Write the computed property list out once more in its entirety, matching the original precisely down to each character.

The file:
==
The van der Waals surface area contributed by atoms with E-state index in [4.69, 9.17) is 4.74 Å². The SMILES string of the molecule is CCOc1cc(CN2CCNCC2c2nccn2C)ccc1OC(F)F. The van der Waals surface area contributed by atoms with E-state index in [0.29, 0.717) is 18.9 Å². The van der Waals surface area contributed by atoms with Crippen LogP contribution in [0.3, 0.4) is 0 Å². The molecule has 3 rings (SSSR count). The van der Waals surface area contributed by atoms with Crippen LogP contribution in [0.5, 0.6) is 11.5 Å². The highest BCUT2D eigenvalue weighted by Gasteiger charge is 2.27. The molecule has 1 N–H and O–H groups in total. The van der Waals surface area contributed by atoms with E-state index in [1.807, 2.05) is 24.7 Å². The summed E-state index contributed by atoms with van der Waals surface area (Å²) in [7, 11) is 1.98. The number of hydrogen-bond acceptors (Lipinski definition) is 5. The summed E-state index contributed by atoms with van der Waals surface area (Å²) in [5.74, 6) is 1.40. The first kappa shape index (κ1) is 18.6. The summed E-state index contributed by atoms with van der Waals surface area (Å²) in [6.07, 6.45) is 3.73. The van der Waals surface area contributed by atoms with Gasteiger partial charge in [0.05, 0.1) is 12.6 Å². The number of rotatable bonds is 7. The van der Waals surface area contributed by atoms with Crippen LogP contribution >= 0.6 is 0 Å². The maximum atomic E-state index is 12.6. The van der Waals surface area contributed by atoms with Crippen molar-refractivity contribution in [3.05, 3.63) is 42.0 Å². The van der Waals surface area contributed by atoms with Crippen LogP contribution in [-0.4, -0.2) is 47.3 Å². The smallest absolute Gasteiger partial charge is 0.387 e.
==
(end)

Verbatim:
The van der Waals surface area contributed by atoms with E-state index in [4.69, 9.17) is 4.74 Å². The SMILES string of the molecule is CCOc1cc(CN2CCNCC2c2nccn2C)ccc1OC(F)F. The van der Waals surface area contributed by atoms with E-state index in [0.29, 0.717) is 18.9 Å². The van der Waals surface area contributed by atoms with Crippen LogP contribution in [0.3, 0.4) is 0 Å². The molecule has 3 rings (SSSR count). The van der Waals surface area contributed by atoms with Crippen LogP contribution in [0.5, 0.6) is 11.5 Å². The highest BCUT2D eigenvalue weighted by Gasteiger charge is 2.27. The molecule has 1 N–H and O–H groups in total. The van der Waals surface area contributed by atoms with E-state index in [1.807, 2.05) is 24.7 Å². The summed E-state index contributed by atoms with van der Waals surface area (Å²) in [7, 11) is 1.98. The number of hydrogen-bond acceptors (Lipinski definition) is 5. The summed E-state index contributed by atoms with van der Waals surface area (Å²) in [5.74, 6) is 1.40. The first kappa shape index (κ1) is 18.6. The summed E-state index contributed by atoms with van der Waals surface area (Å²) in [6.07, 6.45) is 3.73. The van der Waals surface area contributed by atoms with Gasteiger partial charge in [0.05, 0.1) is 12.6 Å². The number of rotatable bonds is 7. The van der Waals surface area contributed by atoms with Crippen LogP contribution >= 0.6 is 0 Å². The maximum atomic E-state index is 12.6. The van der Waals surface area contributed by atoms with Crippen molar-refractivity contribution in [3.05, 3.63) is 42.0 Å². The van der Waals surface area contributed by atoms with Crippen LogP contribution in [-0.4, -0.2) is 47.3 Å². The smallest absolute Gasteiger partial charge is 0.387 e.